SINGAPORE - Users of Facebook and its three popular applications faced intermittent technical issues for hours on Thursday (March 14), in what was reported to be the biggest outage suffered by the social media giant across the globe.
From Asia and Europe to the Americas and Africa, users of Facebook, Instagram, Whatsapp and Messenger complained of problems such as inability to log in, load posts or send and receive messages.
Facebook, which has more than two billion users, is still investigating the cause of the worldwide outage. But it has said the problem was not caused by a distributed denial of service (DDoS) attack, which is when hackers disrupt online services and make them unavailable to users.
Facebook first acknowledged the service disruption at about 1.50am on Thursday Singapore time.
It said on Twitter: “We’re aware that some people are currently having trouble accessing the Facebook family of apps. We’re working to resolve the issue as soon as possible.”
About an hour later, it tweeted: “We’re focused on working to resolve the issue as soon as possible, but can confirm that the issue is not related to a DDoS attack.”
Photo-sharing site Instagram said on Twitter: “We know this is frustrating, and our team is hard at work to resolve this ASAP.”
By about 2pm Singapore time, Instagram announced that it was back up. Facebook was reportedly still down for some users across the globe.
In Singapore, Mr Hafiz Salahuddin, 28, was unable to see the posts of the users he followed on Instagram.
Said the 28-year-old freelance videographer: "The first thing I do when I wake up is check my socials, but for some weird reason my feed was not updating.
"I thought it was just me, but when I checked with my siblings at home, they all had the same problems."
Business users of the social media platforms were also affected. Mr Anthony Koh, 46, runs Booktique, an independent bookshop, and regularly uses Messenger and WhatsApp to answer questions from his customers or potential authors looking to self-publish.
He had been busy with an event for the past three days and had set aside time on Thursday morning to reply to the queries, but he faced issues sending and receiving messages.
"I had all these messages from my customers making inquiries, and it is a bit frustrating that I cannot do that now," said Mr Koh.
"It's very important to get back to these people as soon as I can. As business owners, we all want to respond to them on time. Already I am three days late, so this disruption comes at a bad time. I hope they understand."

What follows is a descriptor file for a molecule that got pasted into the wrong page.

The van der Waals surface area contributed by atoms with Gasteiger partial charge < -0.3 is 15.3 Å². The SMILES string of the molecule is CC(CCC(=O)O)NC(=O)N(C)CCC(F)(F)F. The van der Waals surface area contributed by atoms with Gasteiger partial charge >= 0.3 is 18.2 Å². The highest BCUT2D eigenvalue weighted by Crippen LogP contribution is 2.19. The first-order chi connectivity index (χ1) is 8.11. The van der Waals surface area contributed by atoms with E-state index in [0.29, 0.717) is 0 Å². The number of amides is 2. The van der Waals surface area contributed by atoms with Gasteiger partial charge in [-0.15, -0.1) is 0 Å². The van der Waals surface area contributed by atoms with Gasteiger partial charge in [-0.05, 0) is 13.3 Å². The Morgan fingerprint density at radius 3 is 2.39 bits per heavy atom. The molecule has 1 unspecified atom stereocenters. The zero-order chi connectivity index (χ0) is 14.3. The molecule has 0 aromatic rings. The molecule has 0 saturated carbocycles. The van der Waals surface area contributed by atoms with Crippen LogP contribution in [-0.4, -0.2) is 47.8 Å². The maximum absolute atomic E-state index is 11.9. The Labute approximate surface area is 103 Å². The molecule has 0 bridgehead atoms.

The BBC called the outage the “ most severe” in the history of Facebook, while the Sydney Morning Herald said it was “potentially the biggest service interruption in the social media site’s history”.
On the downdetector.com website, which regularly tracks the online sites and services that are experiencing issues, the Facebook disruptions seemed to be heaviest in the United States, Europe, Japan and Australia.
Mr Bryan Tan, a lawyer from Pinsent Masons MPillay who specialises in technology law and data protection, said that while disruptions do occur in these services from time to time, the length of this particular one is unusually long.
He noted that disruptions usually last between two and four hours, as a tech giant like Facebook would have systems in place to ensure that services do not take a hit for too long.
But Mr Tan said the fact that these services are just disrupted and not totally inaccessible to everyone is an encouraging sign.
"It is not a total shutdown, and just parts of the services are affected. It just might mean that one of its servers carrying these services has got a problem, and that's why you're losing part of these services," he added.
Several brand marketers tweeted that Facebook’s ad-buying system was also down.
Bloomberg News reported that as of about 6.30pm US time on Wednesday (6.30am Thursday Singapore time), Facebook said it was still investigating the overall impact, “including the possibility of refunds for advertisers.”
Ad sales are the company’s lifeblood and persistent difficulties could be costly, said the report. Based on 2019 sales estimates, Facebook is projected to generate average daily revenue of about US$189 million (S$256 million), it added.
Similar disruptions happened in 2018. In November, Facebook attributed the disruptions to a server problem, while in September, it said there were "networking issues".
The disruptions come just a day after several Google services, including Gmail and Google Drive, experienced widespread disruption. Users had complained that they were unable to access their files or send e-mails with attachments.